University of Oulu

Väisänen, M., Tuomi, M., Bailey, H. et al. Plant and soil nitrogen in oligotrophic boreal forest habitats with varying moss depths: does exclusion of large grazers matter?. Oecologia 196, 839–849 (2021). https://doi.org/10.1007/s00442-021-04957-0

Plant and soil nitrogen in oligotrophic boreal forest habitats with varying moss depths : does exclusion of large grazers matter?

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Author: Väisänen, Maria1,2; Tuomi, Maria3; Bailey, Hannah1;
Organizations: 1Ecology and Genetics Research Unit, University of Oulu, Oulu, Finland
2Arctic Centre, University of Lapland, Rovaniemi, Finland
3Department of Arctic and Marine Biology, UiT The Arctic University of Norway, Tromsø, Norway
4Department of Biological Science, University of Alaska Anchorage, Anchorage, AK, USA
5UArctic, Rovaniemi, Finland
Format: article
Version: published version
Access: open
Online Access: PDF Full Text (PDF, 1.1 MB)
Persistent link: http://urn.fi/urn:nbn:fi-fe2021061637572
Language: English
Published: Springer Nature, 2021
Publish Date: 2021-06-16
Description:

Abstract

The boreal forest consists of drier sunlit and moister-shaded habitats with varying moss abundance. Mosses control vascular plant–soil interactions, yet they all can also be altered by grazers. We determined how 2 decades of reindeer (Rangifer tarandus) exclusion affect feather moss (Pleurozium schreberi) depth, and the accompanying soil N dynamics (total and dissolvable inorganic N, δ¹⁵N), plant foliar N, and stable isotopes (δ¹⁵N, δ¹³C) in two contrasting habitats of an oligotrophic Scots pine forest. The study species were pine seedling (Pinus sylvestris L.), bilberry (Vaccinium myrtillus L.), lingonberry (V. vitis-idaea L.), and feather moss. Moss carpet was deeper in shaded than sunlit habitats and increased with grazer exclusion. Humus N content increased in the shade as did humus δ¹⁵N, which also increased due to exclusion in the sunlit habitats. Exclusion increased inorganic N concentration in the mineral soil. These soil responses were correlated with moss depth. Foliar chemistry varied due to habitat depending on species identity. Pine seedlings showed higher foliar N content and lower foliar δ¹⁵N in the shaded than in the sunlit habitats, while bilberry had both higher foliar N and δ¹⁵N in the shade. Thus, foliar δ¹⁵N values of co-existing species diverged in the shade indicating enhanced N partitioning. We conclude that despite strong grazing-induced shifts in mosses and subtler shifts in soil N, the N dynamics of vascular vegetation remain unchanged. These indicate that plant–soil interactions are resistant to shifts in grazing intensity, a pattern that appears to be common across boreal oligotrophic forests.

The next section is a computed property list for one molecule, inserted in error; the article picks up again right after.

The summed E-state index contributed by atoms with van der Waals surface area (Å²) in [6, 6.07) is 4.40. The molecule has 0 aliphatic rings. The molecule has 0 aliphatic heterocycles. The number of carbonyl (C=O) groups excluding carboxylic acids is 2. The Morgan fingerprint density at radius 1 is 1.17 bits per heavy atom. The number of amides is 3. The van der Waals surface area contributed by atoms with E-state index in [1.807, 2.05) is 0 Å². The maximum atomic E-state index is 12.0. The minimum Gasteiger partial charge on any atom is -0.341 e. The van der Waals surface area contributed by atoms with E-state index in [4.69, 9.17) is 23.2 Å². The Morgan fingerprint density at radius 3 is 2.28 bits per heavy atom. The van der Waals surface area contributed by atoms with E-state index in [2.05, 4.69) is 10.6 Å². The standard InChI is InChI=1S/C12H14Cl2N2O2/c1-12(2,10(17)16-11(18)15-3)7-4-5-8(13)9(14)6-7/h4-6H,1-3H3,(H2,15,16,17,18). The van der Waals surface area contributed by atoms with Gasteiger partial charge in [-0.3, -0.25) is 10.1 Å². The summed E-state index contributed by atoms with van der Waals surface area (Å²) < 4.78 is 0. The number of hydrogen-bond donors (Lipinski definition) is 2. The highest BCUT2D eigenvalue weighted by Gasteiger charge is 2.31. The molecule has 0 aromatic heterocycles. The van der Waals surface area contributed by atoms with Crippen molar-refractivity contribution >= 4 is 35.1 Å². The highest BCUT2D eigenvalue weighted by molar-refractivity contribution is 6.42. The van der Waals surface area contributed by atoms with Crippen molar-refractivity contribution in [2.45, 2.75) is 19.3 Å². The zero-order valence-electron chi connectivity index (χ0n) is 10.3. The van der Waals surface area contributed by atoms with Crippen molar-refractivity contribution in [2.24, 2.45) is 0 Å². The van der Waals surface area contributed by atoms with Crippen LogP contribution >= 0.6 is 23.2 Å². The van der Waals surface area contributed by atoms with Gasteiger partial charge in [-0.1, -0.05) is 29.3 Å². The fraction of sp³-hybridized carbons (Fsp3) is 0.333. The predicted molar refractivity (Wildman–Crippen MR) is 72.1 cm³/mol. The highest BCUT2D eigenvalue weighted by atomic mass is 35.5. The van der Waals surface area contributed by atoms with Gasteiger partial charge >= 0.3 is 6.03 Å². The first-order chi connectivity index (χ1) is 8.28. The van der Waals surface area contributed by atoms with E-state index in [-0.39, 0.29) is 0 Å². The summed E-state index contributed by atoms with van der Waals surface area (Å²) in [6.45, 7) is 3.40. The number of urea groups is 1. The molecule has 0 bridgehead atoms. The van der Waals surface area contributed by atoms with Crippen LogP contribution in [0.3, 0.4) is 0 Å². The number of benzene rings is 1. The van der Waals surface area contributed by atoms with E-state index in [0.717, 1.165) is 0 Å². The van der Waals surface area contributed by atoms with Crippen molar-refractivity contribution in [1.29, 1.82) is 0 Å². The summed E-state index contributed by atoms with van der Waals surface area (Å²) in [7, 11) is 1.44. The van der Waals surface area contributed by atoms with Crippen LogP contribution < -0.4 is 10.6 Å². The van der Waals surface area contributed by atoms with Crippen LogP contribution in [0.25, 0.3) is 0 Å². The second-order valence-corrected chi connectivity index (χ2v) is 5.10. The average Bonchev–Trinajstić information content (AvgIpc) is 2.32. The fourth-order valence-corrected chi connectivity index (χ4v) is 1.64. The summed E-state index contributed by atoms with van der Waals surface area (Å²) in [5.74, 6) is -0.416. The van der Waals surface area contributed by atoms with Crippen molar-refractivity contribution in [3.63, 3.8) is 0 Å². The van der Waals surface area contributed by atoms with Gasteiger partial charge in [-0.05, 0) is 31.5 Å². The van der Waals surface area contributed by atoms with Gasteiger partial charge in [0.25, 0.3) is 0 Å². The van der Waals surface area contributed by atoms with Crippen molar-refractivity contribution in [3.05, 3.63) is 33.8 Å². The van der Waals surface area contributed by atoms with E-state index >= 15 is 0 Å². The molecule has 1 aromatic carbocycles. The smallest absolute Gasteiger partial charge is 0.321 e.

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Series: Oecologia
ISSN: 0029-8549
ISSN-E: 1432-1939
ISSN-L: 0029-8549
Volume: 196
Issue: 3
Pages: 839 - 849
DOI: 10.1007/s00442-021-04957-0
OADOI: https://oadoi.org/10.1007/s00442-021-04957-0
Type of Publication: A1 Journal article – refereed
Field of Science: 1181 Ecology, evolutionary biology
Subjects:
Funding: This project was fully funded by UArctic Chairship (Jeffrey M Welker) and utilized long-term field experiment and climate data provided by the Oulanka research station. Jarmo Laitinen conducted vegetation community analysis. Anna Miettinen and Tarja Törmänen from the University of Oulu and Katja Sippola from the Oulanka research station assisted with field and laboratory work and Mikko Kiljunen from the University of Jyväskylä conducted the elemental and natural isotope analyses. Open access funding provided by University of Oulu including Oulu University Hospital.
Copyright information: © The Author(s) 2021. This article is licensed under a Creative Commons Attribution 4.0 International License, which permits use, sharing, adaptation, distribution and reproduction in any medium or format, as long as you give appropriate credit to the original author(s) and the source, provide a link to the Creative Commons licence, and indicate if changes were made. The images or other third party material in this article are included in the article's Creative Commons licence, unless indicated otherwise in a credit line to the material. If material is not included in the article's Creative Commons licence and your intended use is not permitted by statutory regulation or exceeds the permitted use, you will need to obtain permission directly from the copyright holder. To view a copy of this licence, visit http://creativecommons.org/licenses/by/4.0/.
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